If you can copy a network without lifting your pen off the paper and without drawing any line twice, then it is traversable. Decide which of these diagrams are traversable.

Choose a couple of the sequences. Try to picture how to make the next, and the next, and the next... Can you describe your reasoning?

Imagine a large cube made from small red cubes being dropped into a pot of yellow paint. How many of the small cubes will have yellow paint on their faces?

Square numbers can be represented as the sum of consecutive odd numbers. What is the sum of 1 + 3 + ..... + 149 + 151 + 153?

How many winning lines can you make in a three-dimensional version of noughts and crosses?

How could Penny, Tom and Matthew work out how many chocolates there are in different sized boxes?

Euler discussed whether or not it was possible to stroll around Koenigsberg crossing each of its seven bridges exactly once. Experiment with different numbers of islands and bridges.

Can you describe this route to infinity? Where will the arrows take you next?

Watch these videos to see how Phoebe, Alice and Luke chose to draw 7 squares. How would they draw 100?

How many moves does it take to swap over some red and blue frogs? Do you have a method?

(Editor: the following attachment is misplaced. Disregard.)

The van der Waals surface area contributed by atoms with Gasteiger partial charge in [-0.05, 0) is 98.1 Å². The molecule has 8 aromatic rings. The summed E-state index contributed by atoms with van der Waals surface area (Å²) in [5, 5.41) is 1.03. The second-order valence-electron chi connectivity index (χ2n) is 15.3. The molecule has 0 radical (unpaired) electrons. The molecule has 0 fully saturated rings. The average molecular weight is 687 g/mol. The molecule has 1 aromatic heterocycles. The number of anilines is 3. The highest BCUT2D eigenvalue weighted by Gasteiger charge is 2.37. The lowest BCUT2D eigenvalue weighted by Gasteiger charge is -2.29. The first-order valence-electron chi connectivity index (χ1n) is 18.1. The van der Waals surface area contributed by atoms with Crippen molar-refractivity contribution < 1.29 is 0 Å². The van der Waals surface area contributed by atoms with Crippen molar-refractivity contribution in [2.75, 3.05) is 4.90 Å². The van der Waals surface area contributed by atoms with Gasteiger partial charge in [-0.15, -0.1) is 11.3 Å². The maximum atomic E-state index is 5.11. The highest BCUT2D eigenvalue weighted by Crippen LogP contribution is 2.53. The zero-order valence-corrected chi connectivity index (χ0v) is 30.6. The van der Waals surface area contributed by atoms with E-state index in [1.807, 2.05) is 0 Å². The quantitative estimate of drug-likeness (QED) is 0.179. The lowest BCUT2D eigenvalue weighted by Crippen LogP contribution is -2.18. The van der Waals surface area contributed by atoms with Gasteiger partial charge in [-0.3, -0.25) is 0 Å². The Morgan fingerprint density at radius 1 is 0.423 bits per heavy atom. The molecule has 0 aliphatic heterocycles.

ABC is an equilateral triangle and P is a point in the interior of the triangle. We know that AP = 3cm and BP = 4cm. Prove that CP must be less than 10 cm.

This article introduces the idea of generic proof for younger children and illustrates how one example can offer a proof of a general result through unpacking its underlying structure.

This article for teachers discusses examples of problems in which there is no obvious method but in which children can be encouraged to think deeply about the context and extend their ability to. . . .

If you move the tiles around, can you make squares with different coloured edges?

Triangular numbers can be represented by a triangular array of squares. What do you notice about the sum of identical triangle numbers?

Generate three random numbers to determine the side lengths of a triangle. What triangles can you draw?

These are pictures of the sea defences at New Brighton. Can you work out what a basic shape might be in both images of the sea wall and work out a way they might fit together?

Show that among the interior angles of a convex polygon there cannot be more than three acute angles.

Imagine an infinitely large sheet of square dotty paper on which you can draw triangles of any size you wish (providing each vertex is on a dot). What areas is it/is it not possible to draw?

How can you make an angle of 60 degrees by folding a sheet of paper twice?

Can you cross each of the seven bridges that join the north and south of the river to the two islands, once and once only, without retracing your steps?

Three circles have a maximum of six intersections with each other. What is the maximum number of intersections that a hundred circles could have?

A useful visualising exercise which offers opportunities for discussion and generalising, and which could be used for thinking about the formulae needed for generating the results on a spreadsheet.

A 2 by 3 rectangle contains 8 squares and a 3 by 4 rectangle contains 20 squares. What size rectangle(s) contain(s) exactly 100 squares? Can you find them all?